A love story

This is one of those spontaneous things. I’m not looking back to see what I’ve written and I’m not actively planning what might happen either. It’s just a story on a theme that’s been on my mind for a while now.

She knew exactly who she wanted to be when she grew up. She wanted to be an investment banker. Well, she was only six so she didn’t know what an investment banker was, exactly but she did know that when she grew up she wanted to go to work wearing starched cotton saris, high heels, and a briefcase (this was before laptops were invented or at least heard of in India). And she knew it had to be a real job in a large office with lots of money involved because she loved her piggy bank and Papa told her that offices have even more money in big banks.

She worked hard towards this dream. She studied English and Math but not much science. She set herself a goal and worked towards a degree in Commerce. She worked hard and went to an IIM and somewhere along the way she fell in love.

He was a bit of an idiot, to be honest. Not sure of his life nor of his work. He wasn’t sure what he wanted to be when he grew up. He was smart, yes, that’s true. He was smart. But in the ways that really mattered he was a bit of a doofus. Now what do I mean by that? I sound a little like a rambling old woman talking aloud to myself thinking all about this boy the lovely girl was in love with but not helping you readers understand him at all. So let me try again.

He was a boy good at math and physics and many other things. He wrote the most lovely prose and could shoot the best three point basket you ever saw. He could do all sorts of weird things with test tubes in the Chemistry lab (now don’t go trying to make it sound all sexual. That was not meant to refer to anything but weird colours and strange experiments). He was a bit of a musician too and a little bit, just a little bit, on the fringe of the cool group. Well, that’s who he was in high school and I think he never grew up.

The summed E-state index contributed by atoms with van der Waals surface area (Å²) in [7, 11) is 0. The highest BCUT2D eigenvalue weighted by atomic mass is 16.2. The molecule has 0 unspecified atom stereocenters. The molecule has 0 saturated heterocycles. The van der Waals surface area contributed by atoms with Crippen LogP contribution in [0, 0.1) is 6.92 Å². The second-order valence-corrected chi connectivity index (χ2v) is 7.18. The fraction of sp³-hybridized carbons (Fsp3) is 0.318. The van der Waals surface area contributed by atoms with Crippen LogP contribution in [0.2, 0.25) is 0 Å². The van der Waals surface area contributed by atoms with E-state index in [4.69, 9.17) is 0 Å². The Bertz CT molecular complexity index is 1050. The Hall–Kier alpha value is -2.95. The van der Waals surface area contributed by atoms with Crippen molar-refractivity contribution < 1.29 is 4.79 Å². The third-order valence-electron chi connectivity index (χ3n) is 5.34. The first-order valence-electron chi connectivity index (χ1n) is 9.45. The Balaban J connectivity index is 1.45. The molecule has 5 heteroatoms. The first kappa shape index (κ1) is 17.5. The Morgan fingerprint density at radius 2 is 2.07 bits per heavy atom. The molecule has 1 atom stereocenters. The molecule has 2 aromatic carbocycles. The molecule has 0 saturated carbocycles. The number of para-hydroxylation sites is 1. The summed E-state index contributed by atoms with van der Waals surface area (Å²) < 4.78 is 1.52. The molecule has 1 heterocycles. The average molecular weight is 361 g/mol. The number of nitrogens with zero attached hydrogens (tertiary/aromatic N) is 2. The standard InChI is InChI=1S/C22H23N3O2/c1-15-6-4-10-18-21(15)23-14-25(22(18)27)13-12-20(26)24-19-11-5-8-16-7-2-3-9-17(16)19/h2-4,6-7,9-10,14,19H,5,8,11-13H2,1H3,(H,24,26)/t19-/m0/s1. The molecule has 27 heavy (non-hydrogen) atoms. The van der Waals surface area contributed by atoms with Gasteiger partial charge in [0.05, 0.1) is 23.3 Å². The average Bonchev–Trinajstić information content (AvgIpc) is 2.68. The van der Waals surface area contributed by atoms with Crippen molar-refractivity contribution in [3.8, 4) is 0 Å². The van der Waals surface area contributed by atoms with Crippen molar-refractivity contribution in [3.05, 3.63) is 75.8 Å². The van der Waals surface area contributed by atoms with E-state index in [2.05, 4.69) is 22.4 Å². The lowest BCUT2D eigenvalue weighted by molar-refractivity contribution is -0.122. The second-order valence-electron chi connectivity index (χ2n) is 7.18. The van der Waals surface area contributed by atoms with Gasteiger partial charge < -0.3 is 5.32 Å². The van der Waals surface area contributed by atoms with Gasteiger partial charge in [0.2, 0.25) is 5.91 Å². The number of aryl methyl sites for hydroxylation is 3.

No matter how many things he was good at, he was never really good at finding out what he wanted to be when he grew up. Well, perhaps that’s the trouble with being good at too many things. You have to choose and make a commitment and then wonder about how things might have been. Better to wonder than to do nothing at all, some say. But it takes real courage to make a leap of faith and who really has courage at 18? (lots of people do but acknowledging it takes away from the romance so please overlook that terrible rhetorical question, gentle reader)

Well, so one day they met. He wasn’t 18. He was 26 and the girl was 27 and starting her career as an investment banker. Not in Hong Kong but someplace equally exotic, I forget where it was. He was doing something interesting. I think it was travel blogging or maybe it was snorkeling instruction or something equally ridiculous. Did I tell you The Boy’s family was rich? Oh, you guessed. That’s good then. So there he was, doing his thing and there she was trying her hardest to figure out what to do now that she was there, working in a big office with all that glass and The View. She thought it would take much longer than it did but although she wasn’t wearing starched cotton saris (somewhere along the way she figured out it was kind of lame) she was wearing skirt-suits and high heels and carrying an important laptop and making very important presentations.

They met at a party, I think. A friend of a friend of a friend introduced them. Or maybe it was just one of those things. Anyway, it doesn’t matter. He was a goofy doofus and she had just let her walls down and we all know what happens after that. After all, The Boy had all it takes to woo a girl. A smile, a nod, an exciting life, and an endearing charm. Well, that’s not all it takes but The Girl was looking to be wooed and The Boy would do. There wasn’t anything wrong with him after all. He wasn’t a serial killer or anything.

So one thing led to another and they went on dates and they went on to have amazing sex. I think it sounds about right. It was a light-hearted relationship that wasn’t meant to be serious but obviously they fell in love. There was no way around it. And besides, I love this story I’m writing. I can’t kill it by not letting them fall in love.

So they fell in love. This serious cliche of a girl and this goofy cliche of a boy fell in love and something amazing happened. They stopped to think about it. That was just ridiculous. I mean, who ever thinks about falling in love? You can think before you go out on a date, before you decide to consummate a relationship, before you decide to get married or have babies or both. But why would you ever want to think about being in love? But they did it, these two. They thought about what would happen next.

The inevitable happened. They broke up. I mean, come on. Love is never going to stand up to rational thought! How does it ever make sense to actually, truly be in love with someone? What does it even mean to be in love, anyway? It’s one of those instincts that’s deep rooted somewhere. (What was that part of the brain it’s fashionable to talk about these days? Wait, got it). Falling in love isn’t the Pre-Frontal Cortex’s job, it’s the Amygdala’s job. Or something like that. When you stop to dissect love, it falls to pieces.

So anyhow, they broke up, this boy and girl. And they weren’t too heartbroken. They just went their separate ways. And they were the freaks of nature who had no ill-will toward their ex. They were genuinely happy for each other and they never tired to stay friends.